$30M in gifts to establish Chad Carr Pediatric Brain Tumor Center
An incurable brain tumor took Chad Carr’s life when he was just 5 years old, but now his name will be synonymous with research to fight the lethal pediatric brain cancer.
Multiple donors have committed $30 million to establish the Chad Carr Pediatric Brain Tumor Center at U-M, an initiative to advance research and treatment for children with brain cancer.
Chad, a grandson of former U-M football coach Lloyd Carr, died in 2015, 14 months after being diagnosed with diffuse intrinsic pontine glioma (DIPG), among the most aggressive and lethal types of brain tumors.
“We are grateful for the generous gifts allowing us to honor Chad through transformational research that will help other children defeat this terrible disease. This is a monumental milestone in our mission to conquer pediatric brain cancer,” said Valerie Opipari, M.D., a pediatric oncologist and chair of the Department of Pediatrics and Communicable Diseases at C.S. Mott Children’s Hospital. “U-M is positioned to lead the search for cures and committed to pushing the limits of what we know about pediatric brain tumors in order to advance science and revolutionize treatment.”
The joint announcement by Michigan Medicine and The ChadTough Foundation was made at the foundation’s annual Champions for Change Gala on Saturday, May 19.
“We want to see a day when no family will ever have to suffer this kind of heartbreak,” said Chad’s mom, Tammi Carr. “We believe that the work happening in Chad’s name at the U-M Chad Carr Pediatric Brain Tumor Center will change the future for other children. This is Chad’s legacy.”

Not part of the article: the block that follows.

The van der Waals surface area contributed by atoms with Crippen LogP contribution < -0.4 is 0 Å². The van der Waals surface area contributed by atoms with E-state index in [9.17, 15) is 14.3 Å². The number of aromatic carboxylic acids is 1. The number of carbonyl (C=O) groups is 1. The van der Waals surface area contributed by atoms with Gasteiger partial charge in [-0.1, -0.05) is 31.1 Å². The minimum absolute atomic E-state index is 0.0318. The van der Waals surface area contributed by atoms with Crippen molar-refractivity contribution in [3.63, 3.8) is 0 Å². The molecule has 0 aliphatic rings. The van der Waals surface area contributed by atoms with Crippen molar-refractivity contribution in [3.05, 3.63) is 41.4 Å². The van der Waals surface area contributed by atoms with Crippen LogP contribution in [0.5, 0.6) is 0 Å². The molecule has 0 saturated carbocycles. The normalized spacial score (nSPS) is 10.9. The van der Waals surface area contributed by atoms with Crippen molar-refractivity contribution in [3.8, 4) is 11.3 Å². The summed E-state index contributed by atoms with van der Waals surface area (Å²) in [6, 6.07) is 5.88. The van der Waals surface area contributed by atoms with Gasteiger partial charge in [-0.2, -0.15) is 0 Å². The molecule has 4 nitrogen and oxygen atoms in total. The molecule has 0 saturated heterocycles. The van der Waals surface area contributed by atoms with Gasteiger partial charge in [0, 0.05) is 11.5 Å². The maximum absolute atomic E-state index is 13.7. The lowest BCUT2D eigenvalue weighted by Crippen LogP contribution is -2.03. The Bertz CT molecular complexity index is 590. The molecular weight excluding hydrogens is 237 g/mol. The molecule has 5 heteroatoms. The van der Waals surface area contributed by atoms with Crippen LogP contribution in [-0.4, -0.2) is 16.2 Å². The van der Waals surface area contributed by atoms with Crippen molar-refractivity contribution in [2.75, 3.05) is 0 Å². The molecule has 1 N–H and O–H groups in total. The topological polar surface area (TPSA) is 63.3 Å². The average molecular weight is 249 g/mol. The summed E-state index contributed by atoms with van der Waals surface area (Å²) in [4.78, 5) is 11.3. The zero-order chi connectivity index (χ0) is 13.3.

Thousands of supporters from across the country came together to raise the $30 million needed to establish and name the center in Chad Carr’s memory. U-M Regent Ron Weiser and Eileen Weiser made lead gifts, along with generous donations from Wayne and Shelly Jones and the Jones Family Foundation, the Glick family and Alro Steel, The ChadTough Foundation, William and Sharon Stein, Frank and Barbara Westover, and David and Joan Evans.
Brain tumors are the leading cause of death from childhood cancer, and the most dreaded type is DIPG — which stems from the region of the brain that controls vital functions such as breathing and heart rate. Research proves that chemotherapy, radiotherapy and surgery, which together have been the foundation for cancer therapy advances during the last two decades, are not effective against DIPG. More than 90 percent of children diagnosed with DIPG die within 18 months of diagnosis.
“The Chad Carr Pediatric Brain Tumor Center will leverage the breadth and depth of expertise across the university to fuel innovative research and deliver new therapies for children with brain cancer,” said Marschall Runge, M.D., Ph.D., executive vice president for medical affairs, dean of the U-M Medical School and CEO of Michigan Medicine. “This incredible collaboration brings together a renowned team of doctors and scientists at Michigan who will pool knowledge and break traditional boundaries to drive advances in research and treatment for pediatric brain cancer.”